Stock market corrections and downturns are normal. Since 1970, the S&P 500 has closed in negative territory ten times or 20% of the time, with an average drop of 14.9%. However, 80% of the time, stocks finished the year in positive territory. A \$100,000 investment on January 2, 1970 is now worth \$3,196,100.[4]

• Don’t panic. Stocks rise and fall every day. If you want to sell, wait for them to rebound. On October 19, 1987, stocks fell 22.6%. In the next two days, the Dow Jones rose by 16%.
• Diversify your assets. To reduce risk, add bonds and other asset classes to your portfolio. During the decade of the 2000s, The S&P 500 had a negative return, but if you added bonds, international investments, small company stocks, and real estate holdings, your account finished in positive territory.
• Follow your plan. A financial plan will guide you through a market downturn. It will help you determine how much money you’ll need to fund your goals. It will also quantify your risk level.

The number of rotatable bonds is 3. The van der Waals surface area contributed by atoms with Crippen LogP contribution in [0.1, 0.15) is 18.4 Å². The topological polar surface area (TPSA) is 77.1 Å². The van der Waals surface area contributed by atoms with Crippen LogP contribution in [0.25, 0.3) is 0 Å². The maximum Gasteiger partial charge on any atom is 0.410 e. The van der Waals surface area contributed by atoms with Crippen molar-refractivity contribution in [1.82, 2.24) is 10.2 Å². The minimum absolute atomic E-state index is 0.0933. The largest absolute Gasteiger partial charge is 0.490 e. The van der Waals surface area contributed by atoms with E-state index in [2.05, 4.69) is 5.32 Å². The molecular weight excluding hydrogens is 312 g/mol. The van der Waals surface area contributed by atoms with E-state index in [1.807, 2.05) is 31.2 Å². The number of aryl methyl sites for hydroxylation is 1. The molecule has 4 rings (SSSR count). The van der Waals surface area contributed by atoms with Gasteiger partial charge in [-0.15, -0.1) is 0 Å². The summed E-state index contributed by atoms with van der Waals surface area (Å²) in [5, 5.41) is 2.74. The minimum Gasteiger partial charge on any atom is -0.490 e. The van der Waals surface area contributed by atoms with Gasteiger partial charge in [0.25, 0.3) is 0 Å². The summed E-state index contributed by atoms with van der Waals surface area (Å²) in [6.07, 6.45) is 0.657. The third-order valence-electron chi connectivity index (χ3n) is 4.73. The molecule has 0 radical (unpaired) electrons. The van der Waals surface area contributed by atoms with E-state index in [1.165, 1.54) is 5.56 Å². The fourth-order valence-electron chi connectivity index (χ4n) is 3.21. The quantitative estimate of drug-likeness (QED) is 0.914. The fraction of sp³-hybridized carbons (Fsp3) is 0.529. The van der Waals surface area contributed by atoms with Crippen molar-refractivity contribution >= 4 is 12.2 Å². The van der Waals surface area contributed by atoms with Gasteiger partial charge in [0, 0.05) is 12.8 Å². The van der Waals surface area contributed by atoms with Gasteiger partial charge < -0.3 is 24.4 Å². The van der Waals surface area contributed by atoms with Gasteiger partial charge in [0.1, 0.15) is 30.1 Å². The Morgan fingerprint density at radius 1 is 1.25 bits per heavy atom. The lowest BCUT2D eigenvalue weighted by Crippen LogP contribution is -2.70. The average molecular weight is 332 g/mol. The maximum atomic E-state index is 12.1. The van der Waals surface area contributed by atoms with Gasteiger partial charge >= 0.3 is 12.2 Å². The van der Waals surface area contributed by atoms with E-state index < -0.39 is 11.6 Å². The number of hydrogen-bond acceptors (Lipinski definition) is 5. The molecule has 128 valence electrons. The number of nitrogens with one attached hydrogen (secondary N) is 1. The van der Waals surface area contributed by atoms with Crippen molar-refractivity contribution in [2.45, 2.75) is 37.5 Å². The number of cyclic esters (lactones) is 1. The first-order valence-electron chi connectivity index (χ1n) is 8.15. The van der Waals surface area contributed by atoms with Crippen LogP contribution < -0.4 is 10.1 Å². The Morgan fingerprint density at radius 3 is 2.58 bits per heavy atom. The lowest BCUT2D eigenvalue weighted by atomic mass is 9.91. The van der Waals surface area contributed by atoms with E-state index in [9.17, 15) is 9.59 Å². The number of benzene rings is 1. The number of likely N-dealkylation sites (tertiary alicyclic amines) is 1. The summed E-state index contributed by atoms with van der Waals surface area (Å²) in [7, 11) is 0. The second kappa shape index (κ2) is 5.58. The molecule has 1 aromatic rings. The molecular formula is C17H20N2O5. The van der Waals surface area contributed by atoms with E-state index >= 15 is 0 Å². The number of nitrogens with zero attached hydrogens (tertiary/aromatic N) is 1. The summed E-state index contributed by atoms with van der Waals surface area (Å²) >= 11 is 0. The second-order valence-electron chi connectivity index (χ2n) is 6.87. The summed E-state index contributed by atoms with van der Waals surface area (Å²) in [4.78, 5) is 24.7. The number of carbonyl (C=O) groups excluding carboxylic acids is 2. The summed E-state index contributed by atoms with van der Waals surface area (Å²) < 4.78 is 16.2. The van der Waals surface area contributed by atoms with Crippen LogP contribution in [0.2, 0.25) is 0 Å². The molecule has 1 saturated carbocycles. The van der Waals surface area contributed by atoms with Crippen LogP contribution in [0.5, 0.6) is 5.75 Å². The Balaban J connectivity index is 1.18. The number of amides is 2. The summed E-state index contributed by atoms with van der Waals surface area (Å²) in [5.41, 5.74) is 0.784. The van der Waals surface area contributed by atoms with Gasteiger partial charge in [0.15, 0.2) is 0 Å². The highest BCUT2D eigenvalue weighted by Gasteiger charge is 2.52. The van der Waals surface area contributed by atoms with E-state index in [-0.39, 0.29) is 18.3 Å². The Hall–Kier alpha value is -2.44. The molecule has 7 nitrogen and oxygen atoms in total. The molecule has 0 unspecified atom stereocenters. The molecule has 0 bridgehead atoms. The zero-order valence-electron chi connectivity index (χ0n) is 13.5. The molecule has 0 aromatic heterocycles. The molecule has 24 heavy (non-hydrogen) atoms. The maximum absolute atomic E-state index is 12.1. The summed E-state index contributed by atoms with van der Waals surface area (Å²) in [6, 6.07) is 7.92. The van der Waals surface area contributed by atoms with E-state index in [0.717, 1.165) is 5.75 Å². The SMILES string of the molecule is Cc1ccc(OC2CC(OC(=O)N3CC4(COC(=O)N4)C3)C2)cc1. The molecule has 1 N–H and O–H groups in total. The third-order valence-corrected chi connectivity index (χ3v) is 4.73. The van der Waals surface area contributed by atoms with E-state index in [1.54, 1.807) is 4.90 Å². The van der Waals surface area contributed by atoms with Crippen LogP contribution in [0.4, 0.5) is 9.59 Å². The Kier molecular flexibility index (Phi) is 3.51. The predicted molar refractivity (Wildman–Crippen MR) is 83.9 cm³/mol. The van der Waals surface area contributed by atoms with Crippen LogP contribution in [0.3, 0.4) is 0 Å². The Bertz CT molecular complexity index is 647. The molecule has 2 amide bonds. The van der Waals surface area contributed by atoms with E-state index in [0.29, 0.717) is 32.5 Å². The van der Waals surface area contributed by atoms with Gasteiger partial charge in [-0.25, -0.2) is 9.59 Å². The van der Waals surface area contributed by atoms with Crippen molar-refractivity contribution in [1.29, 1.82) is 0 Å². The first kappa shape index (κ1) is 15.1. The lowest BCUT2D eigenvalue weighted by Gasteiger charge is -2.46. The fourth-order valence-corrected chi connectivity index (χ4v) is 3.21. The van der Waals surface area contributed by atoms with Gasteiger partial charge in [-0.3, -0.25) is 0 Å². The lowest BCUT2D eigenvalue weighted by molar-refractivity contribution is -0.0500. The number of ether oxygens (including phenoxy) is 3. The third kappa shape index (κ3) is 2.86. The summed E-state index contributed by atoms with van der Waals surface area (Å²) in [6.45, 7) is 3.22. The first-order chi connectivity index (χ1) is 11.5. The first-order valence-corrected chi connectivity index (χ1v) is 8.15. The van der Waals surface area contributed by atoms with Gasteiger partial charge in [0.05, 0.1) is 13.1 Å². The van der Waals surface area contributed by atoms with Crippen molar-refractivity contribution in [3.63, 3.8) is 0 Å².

• Examine your risk level. How much risk is embedded in your portfolio? If you’re not sure, give us a call.
• Look for opportunities. In a crisis, there’s always an opportunity. You’ll probably be early on the purchase, but, over time, your stocks may recover.
• Don’t time the market. It’s tempting to hunt for bargains, but you’re not going to pick the bottom, so don’t worry about buying at the lowest tick. You’ll know in about five years if you made a wise investment decision or not.
• Avoid margin. When stocks are falling, avoid margin. A margin balance will magnify losses.
• Rebalance your account. An annual or quarterly rebalancing will keep your asset allocation and risk level intact.